Seven refurbished vintage cars circled around LA’s Sixth Street Bridge on a Saturday in 2015. The overpass that linked Boyle Heights with downtown Los Angeles was teeming with ’40s and ’50s inspiration that night, as seven friends sat on the hoods of their cars, passing around beers and exchanging stories of custom paint jobs inspired by hot rods. They were united by the business of customized cars – the re-manufacturing of dilapidated vehicles into vintage treasures and new-age art. They repeated their meet-up the next Saturday, and the one after that, and by the fifth week, 200 people arrived at the now decimated Sixth Street Bridge, some coming all the way from San Diego. But all were there for the same purpose: to share stories and show off their cars.
“That’s when I realized I was onto something – that this was gonna be bigger than I ever imagined,” says James Solano, the architect behind the Sixth Street Bridge meet-ups.
Solano is a native of Boyle Heights, a neighborhood that is home to a massive Chicanx population in East LA. Growing up on the outskirts of urban Los Angeles, his family, like so many of his neighbors, drove across the Sixth Street Bridge every weekend into the city. When his buddy Tony called to tell him it was scheduled for demolition, he gathered his friends to pay homage to his two most valued assets: his cars and his community.
It’s been four years since Solano curated a series of self-proclaimed car meet-ups and cruise nights that originated on that bridge, transforming the regularly sanctioned, social-media-driven event to garner up to 700 people at a time. As he describes it, the meet-ups are sort of like prom for cars – a community-wide celebration that swaps out formal wear for machinery.
For lifelong residents of East LA, primarily centered in the Chicanx community, this fervency for cars goes beyond Whittier Boulevard – a wide road that cuts through East LA and the former Chicanx-populated barrios. It also exceeds stereotypes and presumptions of gang violence – portraits of a community that have been galvanized by dark media representations for generations.
“It’s just about the community and the cars,” Solano says with a palpable tension. Despite Solano and his fellow innovators’ best efforts to remain labelless, they are culturally recognized by one name: lowriders.
“Lowriders” refers to both the cars and the people creating and driving them. Lowriders are custom cars that, through hydraulics and other mechanisms, are lowered almost to ground level. Paired with detailed customizers like souped-up engines, fender skirts and meticulous paint jobs, lowriders are often classic cars with modern adaptations. For the drivers, cruising is a way of showing off their creations.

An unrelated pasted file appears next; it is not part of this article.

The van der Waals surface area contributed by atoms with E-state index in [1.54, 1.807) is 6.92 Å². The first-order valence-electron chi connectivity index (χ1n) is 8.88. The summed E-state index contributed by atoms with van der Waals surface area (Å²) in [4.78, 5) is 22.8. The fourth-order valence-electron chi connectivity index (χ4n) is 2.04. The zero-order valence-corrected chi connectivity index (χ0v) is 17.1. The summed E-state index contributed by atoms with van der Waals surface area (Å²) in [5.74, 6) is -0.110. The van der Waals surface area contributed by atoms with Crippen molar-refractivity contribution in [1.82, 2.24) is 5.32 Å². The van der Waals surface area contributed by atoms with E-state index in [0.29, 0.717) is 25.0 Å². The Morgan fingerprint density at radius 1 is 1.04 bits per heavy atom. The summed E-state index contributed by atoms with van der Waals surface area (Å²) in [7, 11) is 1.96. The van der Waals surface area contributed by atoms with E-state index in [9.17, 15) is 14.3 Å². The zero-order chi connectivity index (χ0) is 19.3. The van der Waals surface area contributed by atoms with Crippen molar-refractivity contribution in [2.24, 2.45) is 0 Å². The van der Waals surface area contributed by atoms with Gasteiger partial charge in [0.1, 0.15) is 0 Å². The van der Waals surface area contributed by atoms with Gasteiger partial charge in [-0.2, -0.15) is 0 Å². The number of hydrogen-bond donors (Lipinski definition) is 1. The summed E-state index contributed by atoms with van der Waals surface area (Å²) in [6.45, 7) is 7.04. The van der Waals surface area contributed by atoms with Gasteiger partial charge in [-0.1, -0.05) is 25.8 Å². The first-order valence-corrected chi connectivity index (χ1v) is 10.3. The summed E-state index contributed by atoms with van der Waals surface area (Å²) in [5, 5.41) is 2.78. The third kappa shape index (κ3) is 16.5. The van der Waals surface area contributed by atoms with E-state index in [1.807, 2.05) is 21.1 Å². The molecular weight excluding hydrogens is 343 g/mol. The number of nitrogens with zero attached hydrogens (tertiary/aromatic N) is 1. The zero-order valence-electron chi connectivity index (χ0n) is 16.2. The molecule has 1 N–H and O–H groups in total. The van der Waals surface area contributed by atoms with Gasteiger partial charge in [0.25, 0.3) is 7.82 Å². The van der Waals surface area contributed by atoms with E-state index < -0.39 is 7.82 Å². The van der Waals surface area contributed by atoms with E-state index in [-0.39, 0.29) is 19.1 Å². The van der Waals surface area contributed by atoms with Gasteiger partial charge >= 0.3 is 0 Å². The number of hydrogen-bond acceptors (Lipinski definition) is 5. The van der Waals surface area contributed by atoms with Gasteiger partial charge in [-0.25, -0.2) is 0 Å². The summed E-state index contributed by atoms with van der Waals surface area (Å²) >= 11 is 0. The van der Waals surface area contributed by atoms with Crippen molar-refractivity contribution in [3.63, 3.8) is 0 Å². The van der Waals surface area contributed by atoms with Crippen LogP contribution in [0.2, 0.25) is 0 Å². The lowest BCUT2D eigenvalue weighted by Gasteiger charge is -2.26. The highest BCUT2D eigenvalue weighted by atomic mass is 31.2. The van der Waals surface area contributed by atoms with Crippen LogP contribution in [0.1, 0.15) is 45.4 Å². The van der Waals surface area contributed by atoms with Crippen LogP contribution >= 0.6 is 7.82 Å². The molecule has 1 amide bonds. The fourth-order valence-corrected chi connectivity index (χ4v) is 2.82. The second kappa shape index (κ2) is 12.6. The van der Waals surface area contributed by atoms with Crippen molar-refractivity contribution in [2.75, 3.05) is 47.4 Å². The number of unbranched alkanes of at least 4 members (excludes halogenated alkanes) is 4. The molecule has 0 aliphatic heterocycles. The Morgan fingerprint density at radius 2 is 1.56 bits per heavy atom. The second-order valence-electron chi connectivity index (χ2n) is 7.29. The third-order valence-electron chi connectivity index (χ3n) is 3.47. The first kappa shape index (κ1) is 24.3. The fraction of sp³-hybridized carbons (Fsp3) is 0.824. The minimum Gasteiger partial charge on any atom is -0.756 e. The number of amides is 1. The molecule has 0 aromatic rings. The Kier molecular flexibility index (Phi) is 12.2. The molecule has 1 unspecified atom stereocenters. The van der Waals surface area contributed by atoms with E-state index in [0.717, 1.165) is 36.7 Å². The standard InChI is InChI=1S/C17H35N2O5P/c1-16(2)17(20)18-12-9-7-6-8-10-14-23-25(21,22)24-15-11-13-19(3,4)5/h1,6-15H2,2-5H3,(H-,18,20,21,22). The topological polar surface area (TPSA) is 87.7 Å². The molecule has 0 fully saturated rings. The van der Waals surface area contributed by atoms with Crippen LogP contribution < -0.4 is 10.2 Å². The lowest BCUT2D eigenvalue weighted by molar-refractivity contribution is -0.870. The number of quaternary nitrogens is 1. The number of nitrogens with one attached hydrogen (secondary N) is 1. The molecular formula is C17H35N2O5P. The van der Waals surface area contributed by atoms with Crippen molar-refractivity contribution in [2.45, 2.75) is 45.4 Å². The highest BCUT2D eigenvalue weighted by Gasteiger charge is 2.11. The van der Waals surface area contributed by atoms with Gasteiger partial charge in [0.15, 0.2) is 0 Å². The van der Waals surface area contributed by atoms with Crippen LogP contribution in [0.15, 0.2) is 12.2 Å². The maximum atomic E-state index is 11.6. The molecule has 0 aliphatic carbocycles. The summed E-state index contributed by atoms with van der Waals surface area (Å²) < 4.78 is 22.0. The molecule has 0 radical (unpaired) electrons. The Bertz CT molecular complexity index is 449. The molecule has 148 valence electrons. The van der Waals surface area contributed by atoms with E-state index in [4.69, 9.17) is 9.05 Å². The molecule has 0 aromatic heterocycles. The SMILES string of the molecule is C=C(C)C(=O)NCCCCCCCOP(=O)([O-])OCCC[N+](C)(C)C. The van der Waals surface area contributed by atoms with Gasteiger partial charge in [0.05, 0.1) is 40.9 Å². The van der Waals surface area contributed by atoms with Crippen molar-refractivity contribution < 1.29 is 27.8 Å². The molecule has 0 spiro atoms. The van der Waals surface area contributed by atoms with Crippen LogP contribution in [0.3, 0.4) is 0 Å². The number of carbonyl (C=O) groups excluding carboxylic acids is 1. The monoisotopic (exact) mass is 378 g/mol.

But the origins of lowriding are complicated. It dates back to the 1930s pachucos, a subculture of Mexican-American youth defined by zoot suits and a merged Spanish-English dialect. Pachucos were seen as defiers of Anglo culture, fighting deportation and mass racism, particularly in states bordering Mexico, that led up to the 1943 Zoot Suit Riots in Los Angeles. As the older generation of Mexican-Americans sought to prove their patriotism by enlisting for WWII, the younger generation remained defiant of Anglo customs.
Representations of America in the 1940s and ’50s were defined by its automotive industry – roaring trucks raised as high as possible were popularized metaphors for war machines. And as a result, the innovative youth of LA’s Mexican-American communities counteracted that symbol with its ironic opposite: cars that were low and slow.
It started in the barrios of East LA, where young Chicanx community members would take their Chevy Impalas and lower them with any available option: sandbags, the removal of shock absorbers and heated-up springs. When the enactment of a California Vehicle Code made it illegal for any part of a car to be lower than the bottom of its wheels (as distinct from the tires) in the late 1950s, the masterminds behind the low-and-slow modifications responded by creating a hydraulic pump that would bypass the law by lowering and raising cars at a moment’s notice.
Throughout the ’60s, lowriders were often seen driving down Whittier Boulevard – the bona fide training ground for lavishly refurbished, vintage custom cars. And within their own community, the lowriders were celebrated by each other and by the creation of Lowrider magazine – now the most successful Chicanx publication in the US.